For block-oriented codecs, mixing requires conversion to and from a linear encoding. A translator would require a similar conversion between codecs, which is also typically done by decoding the incoming stream into either 16-bit linear samples or mu-law samples and then re-coding with the outgoing codec. Mixers require playout delay adaptation, the complexity of which can range from trivial to extremely involved. However, implementation complexity was not one of the considerations since Alice's ISP has already implemented both.
The simple cache checks expiration only locally, that is, by remembering the value of the Expires header. This can fail if
- the document has no expiration header and the document on the server has changed, for example, documents which are dynamically generated by cgi-bin scripts,
- the URL refers to a collection of documents, say, of different content types or languages.
Thus, the cache must store the Content-Type and Content-Language values of the cached document and compare them with the request. For documents without explicit expiration data, the cache must issue a GET with an If-Modified-Since header to the original location.
Beyond these cases, there are a number of error conditions where this could (but should not) happen:
- implementation mistakes (don't count...);
- the document has been deleted (doesn't count since it's not the wrong document);
- a document which has not reached its expiration time, but is nevertheless modified;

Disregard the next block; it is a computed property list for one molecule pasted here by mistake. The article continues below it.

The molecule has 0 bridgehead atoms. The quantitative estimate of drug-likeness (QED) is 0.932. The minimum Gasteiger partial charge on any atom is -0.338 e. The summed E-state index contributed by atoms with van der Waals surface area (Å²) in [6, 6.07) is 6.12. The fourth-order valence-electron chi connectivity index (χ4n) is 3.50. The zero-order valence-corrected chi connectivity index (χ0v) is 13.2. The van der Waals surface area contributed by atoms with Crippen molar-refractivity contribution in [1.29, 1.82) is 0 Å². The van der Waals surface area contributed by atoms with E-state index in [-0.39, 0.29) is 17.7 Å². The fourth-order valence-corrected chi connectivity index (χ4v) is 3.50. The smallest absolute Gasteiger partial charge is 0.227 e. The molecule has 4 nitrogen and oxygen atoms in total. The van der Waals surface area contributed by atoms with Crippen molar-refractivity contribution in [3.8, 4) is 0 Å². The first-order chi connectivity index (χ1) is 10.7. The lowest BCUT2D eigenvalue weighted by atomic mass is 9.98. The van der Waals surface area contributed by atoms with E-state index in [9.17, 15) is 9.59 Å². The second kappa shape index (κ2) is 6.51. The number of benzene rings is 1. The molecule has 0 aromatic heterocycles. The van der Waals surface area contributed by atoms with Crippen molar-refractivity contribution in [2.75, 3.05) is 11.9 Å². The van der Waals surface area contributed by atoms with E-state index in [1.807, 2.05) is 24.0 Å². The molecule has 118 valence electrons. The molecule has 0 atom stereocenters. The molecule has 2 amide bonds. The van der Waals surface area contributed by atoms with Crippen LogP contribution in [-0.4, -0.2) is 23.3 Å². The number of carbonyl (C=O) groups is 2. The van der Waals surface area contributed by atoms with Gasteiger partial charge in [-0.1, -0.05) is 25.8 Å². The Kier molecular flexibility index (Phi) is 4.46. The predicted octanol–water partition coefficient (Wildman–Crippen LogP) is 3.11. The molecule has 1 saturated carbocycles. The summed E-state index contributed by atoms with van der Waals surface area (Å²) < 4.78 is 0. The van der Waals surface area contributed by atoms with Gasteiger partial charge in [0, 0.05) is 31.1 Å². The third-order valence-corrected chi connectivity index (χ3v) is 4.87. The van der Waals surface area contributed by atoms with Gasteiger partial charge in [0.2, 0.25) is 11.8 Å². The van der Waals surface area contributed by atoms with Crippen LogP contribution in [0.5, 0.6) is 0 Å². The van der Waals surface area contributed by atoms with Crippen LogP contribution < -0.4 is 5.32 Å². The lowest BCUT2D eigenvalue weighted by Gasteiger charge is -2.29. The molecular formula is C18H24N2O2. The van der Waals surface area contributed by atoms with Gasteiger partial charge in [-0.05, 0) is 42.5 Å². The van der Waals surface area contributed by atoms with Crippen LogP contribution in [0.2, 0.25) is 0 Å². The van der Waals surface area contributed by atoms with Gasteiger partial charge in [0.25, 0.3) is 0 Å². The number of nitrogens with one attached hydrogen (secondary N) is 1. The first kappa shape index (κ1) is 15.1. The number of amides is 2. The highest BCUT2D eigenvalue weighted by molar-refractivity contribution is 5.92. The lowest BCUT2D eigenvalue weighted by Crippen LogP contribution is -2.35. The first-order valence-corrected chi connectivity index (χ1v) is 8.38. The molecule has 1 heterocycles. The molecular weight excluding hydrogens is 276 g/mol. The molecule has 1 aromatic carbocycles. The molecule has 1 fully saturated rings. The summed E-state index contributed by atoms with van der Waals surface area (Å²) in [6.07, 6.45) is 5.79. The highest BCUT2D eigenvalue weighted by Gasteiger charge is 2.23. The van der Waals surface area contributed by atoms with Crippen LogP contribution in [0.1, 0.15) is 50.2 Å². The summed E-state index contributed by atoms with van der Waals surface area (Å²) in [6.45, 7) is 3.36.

- the browser could have a wrong notion of time, so that it misses the fact that a document has already expired.
Side note: The Netscape browser does not necessarily check the server if the "reload" button is pressed, depending on how the browser is configured. "shift-reload" will always trigger a reload. The "back" button explicitly should not check, since it is supposed to show the URL as it was displayed, not as it may look now.
The first cell arrives at t=0 and is accepted. It sets the next theoretical arrival time (TAT) to T = 200 us. The second cell arrives at t=50 us, is early and discarded (or marked). The third cell arrives at 100 us and is within the window L and accepted, setting the next TAT to 400 us (adding T to the time this cell "should" have arrived according to the PCR). The fourth cell arrives at t=150 us and is early again, and so on. Overall, three-quarters of the cell are dropped. Note that L affects the identity of the cells dropped, but not the rate.
From the value of T it is clear that the policer has to drop or mark 3/4 of all packets. A policer by definition does not delay packets.